In 1876, Walther Flemming, while viewing cell division, observed separation of thread-like structures. Therefore, he coined the term “mitosis,” derived from the Greek word mitos meaning thread. Later on, Edouard Van Beneden and Theodor Heinrich Boveri discovered that those threads are actually chromosomes, which are being divided with the help of microtubules arising from structures now known as centrosomes. Beneden, along with Oscar Hertwig and August Weismann, also explained meiosis—a different type of division that produces cells like gametes. They showed that meiosis, unlike mitosis, involves one round of DNA replication but two rounds of cell division, resulting in halving of the chromosome number from the parent to the daughter cells.
In the latter half of the twentieth century, scientists became interested in regulation of the cell cycle, a process in which a cell passes through a series of phases leading to its division. One of the most important discoveries in this field came in 1972 from Leland Hartwell and colleagues. Using yeast strains, they demonstrated that there are genes that play an important role in guiding cells through the cell cycle stages, and Dr. Hartwell named them as the cell division cycle genes or “cdc’s.”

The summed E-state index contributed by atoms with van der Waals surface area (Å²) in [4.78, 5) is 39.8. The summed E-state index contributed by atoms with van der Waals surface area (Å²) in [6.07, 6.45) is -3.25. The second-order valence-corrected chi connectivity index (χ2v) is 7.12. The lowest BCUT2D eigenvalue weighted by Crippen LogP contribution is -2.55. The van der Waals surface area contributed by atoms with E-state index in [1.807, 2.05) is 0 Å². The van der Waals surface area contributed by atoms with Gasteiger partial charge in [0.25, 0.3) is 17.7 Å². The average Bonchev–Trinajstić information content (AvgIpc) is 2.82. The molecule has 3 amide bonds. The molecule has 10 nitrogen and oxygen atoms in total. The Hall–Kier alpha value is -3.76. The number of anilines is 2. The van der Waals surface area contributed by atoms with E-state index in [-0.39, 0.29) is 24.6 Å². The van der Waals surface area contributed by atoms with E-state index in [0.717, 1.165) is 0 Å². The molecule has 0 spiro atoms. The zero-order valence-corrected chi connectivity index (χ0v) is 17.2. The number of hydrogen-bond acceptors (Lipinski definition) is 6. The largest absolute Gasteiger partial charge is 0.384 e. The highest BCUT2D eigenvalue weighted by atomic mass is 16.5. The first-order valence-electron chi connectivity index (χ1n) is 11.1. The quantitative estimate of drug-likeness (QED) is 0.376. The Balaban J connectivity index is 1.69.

Another discovery came in 1983 by Tim Hunt, who was studying sea urchins. He identified proteins that oscillate in their abundance in synchrony with the cell cycle phases. Due to their oscillatory nature, he named these proteins as “cyclins,” and now we know that cyclins are key regulators of the cell cycle. Four years later, Sir Paul Nurse and colleagues showed that cdc genes, in particular cdc2, was highly conserved between yeasts and humans. Together, these discoveries significantly increased our understanding of cell division, and thus were well deservedly rewarded with a Nobel Prize in 2001.
Now that we've reviewed some historical highlights, let’s examine a few fundamental questions facing the field of cell division today.